• Cumbrian Frame Quilt
  • Cot Quilt

Wedding and christening gowns are just two of the celebratory items that will be included in the Quilt Museum’s main exhibition opening on Saturday 7 May.

In years past, quilts were often made to mark significant milestones in life such as birth, marriage and anniversaries. The same techniques used in these quilts, namely patchwork and quilting, were also used in costume

The Quilt Museum’s forthcoming exhibition, ‘Celebrations’, focuses on these happy events and comes at a time when Royal weddings are very much in the news.

Exhibits will include a corded silk grosgrain wedding dress and jacket made by a Dutch woman for her English niece in 1954 and a quilted wedding gown made by the well known North Country quilter Amy Emms for her daughter in 1957. The latter item is on loan from Mrs Olive Gregson and Sunderland Museum & Winter Gardens, where it is on permanent display. Other items include a wedding quilt of printed cottons made in Cumbria in 1899; several cot quilts made for new born babies and a quilt made to commemorate Queen Victoria’s golden jubilee in 1887. Christening gowns on show will include a dress made in 1980 by Edna Davies in Tyne and Wear, and a more elaborate pink and white dress made by the prize-winning contemporary quilter Jacquie Harvey. It was inspired by the Ayrshire needlework used on christening gowns in the 19th century.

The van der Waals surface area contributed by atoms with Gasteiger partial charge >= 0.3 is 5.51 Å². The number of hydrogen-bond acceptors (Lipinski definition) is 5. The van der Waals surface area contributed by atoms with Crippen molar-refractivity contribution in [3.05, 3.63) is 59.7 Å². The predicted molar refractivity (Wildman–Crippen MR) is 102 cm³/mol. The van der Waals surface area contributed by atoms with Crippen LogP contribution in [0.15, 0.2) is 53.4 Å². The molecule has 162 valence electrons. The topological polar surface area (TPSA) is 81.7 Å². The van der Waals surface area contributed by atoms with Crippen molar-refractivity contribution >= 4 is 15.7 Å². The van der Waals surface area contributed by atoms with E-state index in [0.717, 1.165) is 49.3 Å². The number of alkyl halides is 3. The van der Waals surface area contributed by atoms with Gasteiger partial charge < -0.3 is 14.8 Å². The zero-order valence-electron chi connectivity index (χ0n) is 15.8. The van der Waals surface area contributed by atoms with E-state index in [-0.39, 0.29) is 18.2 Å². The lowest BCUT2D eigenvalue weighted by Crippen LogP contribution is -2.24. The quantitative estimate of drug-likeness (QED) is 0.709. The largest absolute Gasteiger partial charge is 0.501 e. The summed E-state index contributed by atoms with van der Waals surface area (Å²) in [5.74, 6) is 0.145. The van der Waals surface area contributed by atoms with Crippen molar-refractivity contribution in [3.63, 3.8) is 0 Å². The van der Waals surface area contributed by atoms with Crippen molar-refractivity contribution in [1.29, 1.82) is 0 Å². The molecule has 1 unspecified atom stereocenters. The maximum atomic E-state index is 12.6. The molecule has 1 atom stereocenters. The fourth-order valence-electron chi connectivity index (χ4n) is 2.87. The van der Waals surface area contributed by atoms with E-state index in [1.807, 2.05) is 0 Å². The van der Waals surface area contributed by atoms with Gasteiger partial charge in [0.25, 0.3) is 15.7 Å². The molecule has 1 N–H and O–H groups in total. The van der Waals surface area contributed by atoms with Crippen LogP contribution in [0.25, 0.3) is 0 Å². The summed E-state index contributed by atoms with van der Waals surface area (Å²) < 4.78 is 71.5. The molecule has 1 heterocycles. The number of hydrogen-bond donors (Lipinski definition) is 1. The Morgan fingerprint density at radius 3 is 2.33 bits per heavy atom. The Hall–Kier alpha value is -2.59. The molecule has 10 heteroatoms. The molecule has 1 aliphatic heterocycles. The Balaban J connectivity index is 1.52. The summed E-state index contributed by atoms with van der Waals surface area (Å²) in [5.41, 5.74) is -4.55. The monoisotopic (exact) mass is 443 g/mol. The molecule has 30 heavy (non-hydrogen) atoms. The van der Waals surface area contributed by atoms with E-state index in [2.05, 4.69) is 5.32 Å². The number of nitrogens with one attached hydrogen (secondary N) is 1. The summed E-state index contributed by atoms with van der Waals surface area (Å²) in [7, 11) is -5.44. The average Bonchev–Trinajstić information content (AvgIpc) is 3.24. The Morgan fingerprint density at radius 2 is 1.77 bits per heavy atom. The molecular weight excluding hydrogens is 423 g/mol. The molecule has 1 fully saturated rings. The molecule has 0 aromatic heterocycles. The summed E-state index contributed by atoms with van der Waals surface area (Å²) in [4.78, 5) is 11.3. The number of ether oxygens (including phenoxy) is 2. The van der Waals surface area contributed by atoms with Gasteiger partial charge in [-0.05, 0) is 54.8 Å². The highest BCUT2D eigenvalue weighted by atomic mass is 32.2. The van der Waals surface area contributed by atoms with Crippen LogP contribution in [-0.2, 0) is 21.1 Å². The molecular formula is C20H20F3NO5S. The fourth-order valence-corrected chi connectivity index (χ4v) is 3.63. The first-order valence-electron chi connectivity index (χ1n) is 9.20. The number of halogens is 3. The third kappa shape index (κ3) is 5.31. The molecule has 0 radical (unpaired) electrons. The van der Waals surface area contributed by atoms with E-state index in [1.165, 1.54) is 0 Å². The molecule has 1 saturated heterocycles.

Above: Cumbrian Frame Quilt, 1899. Made by Bertha Mitchell. The Quilters' Guild Collection

Below: Squares Cot Quilt, 1850-1890. Made by Mary Dennis-Cann or daughter. The Quilters' Guild Collection